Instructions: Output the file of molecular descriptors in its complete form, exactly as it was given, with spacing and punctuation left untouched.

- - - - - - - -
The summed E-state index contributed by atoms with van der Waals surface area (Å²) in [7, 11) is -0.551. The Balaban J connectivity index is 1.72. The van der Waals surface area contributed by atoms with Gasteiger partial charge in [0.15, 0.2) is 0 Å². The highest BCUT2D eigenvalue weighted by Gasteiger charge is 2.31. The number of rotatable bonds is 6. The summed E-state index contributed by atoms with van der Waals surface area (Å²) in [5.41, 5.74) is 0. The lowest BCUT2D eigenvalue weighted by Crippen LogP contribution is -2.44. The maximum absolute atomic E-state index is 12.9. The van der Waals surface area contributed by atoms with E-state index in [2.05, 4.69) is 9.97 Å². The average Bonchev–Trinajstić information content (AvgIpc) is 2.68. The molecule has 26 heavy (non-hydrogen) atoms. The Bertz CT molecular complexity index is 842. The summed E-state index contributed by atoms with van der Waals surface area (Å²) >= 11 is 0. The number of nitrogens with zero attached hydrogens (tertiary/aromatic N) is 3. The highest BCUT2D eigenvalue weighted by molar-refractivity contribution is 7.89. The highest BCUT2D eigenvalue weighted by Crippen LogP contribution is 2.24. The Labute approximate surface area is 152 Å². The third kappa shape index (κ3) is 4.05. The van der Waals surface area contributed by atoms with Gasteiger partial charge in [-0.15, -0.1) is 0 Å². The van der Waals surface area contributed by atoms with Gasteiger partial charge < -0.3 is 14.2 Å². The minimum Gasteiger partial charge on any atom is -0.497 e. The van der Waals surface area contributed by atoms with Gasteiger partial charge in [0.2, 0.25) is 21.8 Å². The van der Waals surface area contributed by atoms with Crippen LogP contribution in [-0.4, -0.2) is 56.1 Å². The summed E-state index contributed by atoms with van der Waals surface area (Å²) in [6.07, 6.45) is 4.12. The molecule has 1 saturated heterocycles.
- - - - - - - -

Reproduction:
The summed E-state index contributed by atoms with van der Waals surface area (Å²) in [7, 11) is -0.551. The Balaban J connectivity index is 1.72. The van der Waals surface area contributed by atoms with Gasteiger partial charge in [0.15, 0.2) is 0 Å². The highest BCUT2D eigenvalue weighted by Gasteiger charge is 2.31. The number of rotatable bonds is 6. The summed E-state index contributed by atoms with van der Waals surface area (Å²) in [5.41, 5.74) is 0. The lowest BCUT2D eigenvalue weighted by Crippen LogP contribution is -2.44. The maximum absolute atomic E-state index is 12.9. The van der Waals surface area contributed by atoms with E-state index in [2.05, 4.69) is 9.97 Å². The average Bonchev–Trinajstić information content (AvgIpc) is 2.68. The molecule has 26 heavy (non-hydrogen) atoms. The Bertz CT molecular complexity index is 842. The summed E-state index contributed by atoms with van der Waals surface area (Å²) >= 11 is 0. The number of nitrogens with zero attached hydrogens (tertiary/aromatic N) is 3. The highest BCUT2D eigenvalue weighted by molar-refractivity contribution is 7.89. The highest BCUT2D eigenvalue weighted by Crippen LogP contribution is 2.24. The Labute approximate surface area is 152 Å². The third kappa shape index (κ3) is 4.05. The van der Waals surface area contributed by atoms with Gasteiger partial charge in [-0.15, -0.1) is 0 Å². The van der Waals surface area contributed by atoms with Gasteiger partial charge < -0.3 is 14.2 Å². The minimum Gasteiger partial charge on any atom is -0.497 e. The van der Waals surface area contributed by atoms with Gasteiger partial charge in [0.2, 0.25) is 21.8 Å². The van der Waals surface area contributed by atoms with Crippen LogP contribution in [-0.4, -0.2) is 56.1 Å². The summed E-state index contributed by atoms with van der Waals surface area (Å²) in [6.07, 6.45) is 4.12. The molecule has 1 saturated heterocycles.